Shermadini’s shortcomings mostly lie in his below average athletic ability, which will make it difficult for him to be much of a factor on the defensive end in particular. He isn’t quick enough getting out on the perimeter to close out on open shooters. His average frame makes it difficult for him to establish very good position in the post, and he’s not the most explosive guy around in terms of finishing around the rim or getting up to contest shots. While his ability to guard in space and cover ground may be limited, Shermadini does have a chance to improve the strength of his base. A stronger base will help him to hold his ground in the post against thicker, stronger opponents.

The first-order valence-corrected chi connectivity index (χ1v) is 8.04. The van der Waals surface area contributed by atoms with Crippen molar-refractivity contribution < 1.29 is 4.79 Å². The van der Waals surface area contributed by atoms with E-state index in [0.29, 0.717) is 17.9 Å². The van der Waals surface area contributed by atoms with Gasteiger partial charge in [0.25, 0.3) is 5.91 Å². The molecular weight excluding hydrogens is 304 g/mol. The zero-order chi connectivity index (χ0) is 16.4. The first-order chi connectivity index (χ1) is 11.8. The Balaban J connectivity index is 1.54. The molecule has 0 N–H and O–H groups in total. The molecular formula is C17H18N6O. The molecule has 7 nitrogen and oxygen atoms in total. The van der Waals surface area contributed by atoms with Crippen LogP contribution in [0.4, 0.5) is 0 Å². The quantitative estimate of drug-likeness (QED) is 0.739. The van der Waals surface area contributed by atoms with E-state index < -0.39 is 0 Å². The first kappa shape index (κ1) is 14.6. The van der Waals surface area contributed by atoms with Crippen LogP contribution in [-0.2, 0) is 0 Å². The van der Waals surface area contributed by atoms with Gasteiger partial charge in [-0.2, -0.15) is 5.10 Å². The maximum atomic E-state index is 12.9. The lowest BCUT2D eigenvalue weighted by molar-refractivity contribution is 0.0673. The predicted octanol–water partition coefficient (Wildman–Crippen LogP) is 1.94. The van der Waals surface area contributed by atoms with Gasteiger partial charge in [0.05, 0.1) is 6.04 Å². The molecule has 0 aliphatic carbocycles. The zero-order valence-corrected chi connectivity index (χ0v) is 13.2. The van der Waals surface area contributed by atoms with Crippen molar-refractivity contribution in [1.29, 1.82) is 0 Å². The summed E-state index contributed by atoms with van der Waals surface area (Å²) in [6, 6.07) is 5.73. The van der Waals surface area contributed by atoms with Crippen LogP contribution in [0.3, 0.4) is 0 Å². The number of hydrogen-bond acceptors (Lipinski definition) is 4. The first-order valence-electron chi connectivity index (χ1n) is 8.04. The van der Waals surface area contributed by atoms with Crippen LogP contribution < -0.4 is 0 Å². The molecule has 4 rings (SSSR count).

Shermadini isn’t getting any breaks whatsoever from the mostly collegiate players around him. He was getting fouled hard time after time every time he took it strong to the basket, but had no problem bouncing back and getting right back to work as if nothing happened. That’s something you have to respect, as even though he’s not the most physically imposing player around, he doesn’t look soft either.